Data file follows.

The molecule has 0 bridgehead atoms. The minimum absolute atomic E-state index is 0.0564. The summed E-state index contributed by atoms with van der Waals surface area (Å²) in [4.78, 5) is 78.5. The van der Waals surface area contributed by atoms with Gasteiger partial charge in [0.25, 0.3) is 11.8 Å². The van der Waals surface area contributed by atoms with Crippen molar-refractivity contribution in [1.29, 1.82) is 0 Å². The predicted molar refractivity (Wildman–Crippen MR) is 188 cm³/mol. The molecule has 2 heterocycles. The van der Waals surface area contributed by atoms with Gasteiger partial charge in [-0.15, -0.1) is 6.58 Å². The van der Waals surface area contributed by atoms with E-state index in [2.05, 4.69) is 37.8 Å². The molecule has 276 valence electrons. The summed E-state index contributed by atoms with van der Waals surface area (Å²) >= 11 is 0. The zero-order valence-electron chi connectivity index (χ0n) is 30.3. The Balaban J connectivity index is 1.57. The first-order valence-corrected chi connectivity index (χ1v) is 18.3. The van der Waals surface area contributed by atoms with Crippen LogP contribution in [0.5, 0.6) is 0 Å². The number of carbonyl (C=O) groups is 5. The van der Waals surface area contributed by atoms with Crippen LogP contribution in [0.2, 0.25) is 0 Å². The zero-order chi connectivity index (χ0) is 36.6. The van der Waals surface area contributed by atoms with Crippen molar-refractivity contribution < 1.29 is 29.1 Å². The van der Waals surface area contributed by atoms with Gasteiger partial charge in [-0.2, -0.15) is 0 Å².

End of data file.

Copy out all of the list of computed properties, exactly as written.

The molecule has 0 bridgehead atoms. The minimum absolute atomic E-state index is 0.0564. The summed E-state index contributed by atoms with van der Waals surface area (Å²) in [4.78, 5) is 78.5. The van der Waals surface area contributed by atoms with Gasteiger partial charge in [0.25, 0.3) is 11.8 Å². The van der Waals surface area contributed by atoms with Crippen molar-refractivity contribution in [1.29, 1.82) is 0 Å². The predicted molar refractivity (Wildman–Crippen MR) is 188 cm³/mol. The molecule has 2 heterocycles. The van der Waals surface area contributed by atoms with Gasteiger partial charge in [-0.15, -0.1) is 6.58 Å². The van der Waals surface area contributed by atoms with E-state index in [2.05, 4.69) is 37.8 Å². The molecule has 276 valence electrons. The summed E-state index contributed by atoms with van der Waals surface area (Å²) >= 11 is 0. The zero-order valence-electron chi connectivity index (χ0n) is 30.3. The Balaban J connectivity index is 1.57. The first-order valence-corrected chi connectivity index (χ1v) is 18.3. The van der Waals surface area contributed by atoms with Crippen LogP contribution in [0.5, 0.6) is 0 Å². The number of carbonyl (C=O) groups is 5. The van der Waals surface area contributed by atoms with Crippen LogP contribution in [0.2, 0.25) is 0 Å². The zero-order chi connectivity index (χ0) is 36.6. The van der Waals surface area contributed by atoms with Crippen molar-refractivity contribution < 1.29 is 29.1 Å². The van der Waals surface area contributed by atoms with Gasteiger partial charge in [-0.2, -0.15) is 0 Å².